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Yusuf Nuruddin, a veteran activist, has worked with the Network of Black Organizers, the National Black United Front and the Black Radical Congress. Currently he is adjunct professor of African American Studies and social science at the New School University, Co-Chair of the Brecht Forum/NY Marxist School, a broadcast journalist on WHCR community radio and MNN public access tv, and serves on the editorial board of Socialism and Democracy.

Preview: The demand for reparations is the international Human Rights agenda for the twenty-first century, one that attempts to redress “the problem of the twentieth century,” as stated by DuBois, “the problem of the color line, — the relations of the darker to the lighter races men in Asia and Africa, in America and the islands of the sea.” 1 Elsewhere in this volume are papers which address the international dimensions of reparations – in particular the debt owed to Africa by Western powers for the holocaust of slavery and colonialism. (I don’t use the word “holocaust” lightly – over ten million Africans were killed in the Congo alone during the Belgian occupation under King Leopold’s rule). 2 Not only is redress for this crime against humanity an international issue, there is also international solidarity of African peoples, continental and Diasporan, in this reparations movement. The worldwide issues are complex, involving the case by case specifics of former colonial relationships, the adjudication of international law, and the restructuring of international debt and loan agreements. For the sake of clarity, I will restrict my focus to issue of reparations owed to African Americans for their enslavement in the United States.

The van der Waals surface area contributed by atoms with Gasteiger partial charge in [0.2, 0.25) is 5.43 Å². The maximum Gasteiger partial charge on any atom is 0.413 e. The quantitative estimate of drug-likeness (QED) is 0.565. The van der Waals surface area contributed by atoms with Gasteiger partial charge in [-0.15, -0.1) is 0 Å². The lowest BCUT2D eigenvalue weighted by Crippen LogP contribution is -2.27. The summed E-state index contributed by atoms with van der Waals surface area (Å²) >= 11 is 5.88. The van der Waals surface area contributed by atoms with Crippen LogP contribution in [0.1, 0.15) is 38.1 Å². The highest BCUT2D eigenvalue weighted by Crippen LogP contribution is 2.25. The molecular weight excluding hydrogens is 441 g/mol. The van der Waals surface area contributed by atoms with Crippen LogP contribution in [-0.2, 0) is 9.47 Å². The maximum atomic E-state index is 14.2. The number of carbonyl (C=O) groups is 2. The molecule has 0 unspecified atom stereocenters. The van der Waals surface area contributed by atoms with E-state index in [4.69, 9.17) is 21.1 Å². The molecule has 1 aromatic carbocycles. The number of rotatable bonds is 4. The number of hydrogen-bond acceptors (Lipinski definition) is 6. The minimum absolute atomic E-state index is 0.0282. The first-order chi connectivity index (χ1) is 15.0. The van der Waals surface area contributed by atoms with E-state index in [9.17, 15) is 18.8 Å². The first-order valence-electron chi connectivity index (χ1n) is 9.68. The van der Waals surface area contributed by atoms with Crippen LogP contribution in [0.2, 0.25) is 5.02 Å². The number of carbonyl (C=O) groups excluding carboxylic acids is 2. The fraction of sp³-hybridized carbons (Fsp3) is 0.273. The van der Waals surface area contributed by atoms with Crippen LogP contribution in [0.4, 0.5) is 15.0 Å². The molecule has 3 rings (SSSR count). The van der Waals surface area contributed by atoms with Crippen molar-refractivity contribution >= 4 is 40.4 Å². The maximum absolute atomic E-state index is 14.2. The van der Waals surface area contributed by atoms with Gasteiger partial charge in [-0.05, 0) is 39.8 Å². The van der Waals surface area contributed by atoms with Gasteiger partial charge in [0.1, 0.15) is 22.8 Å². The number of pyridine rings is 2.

CLICK TO CONTINUE READ – The Promises and Pitfalls of Reparations (PDF)


IBW21 (The Institute of the Black World 21st Century) is committed to enhancing the capacity of Black communities in the U.S. and globally to achieve cultural, social, economic and political equality and an enhanced quality of life for all marginalized people.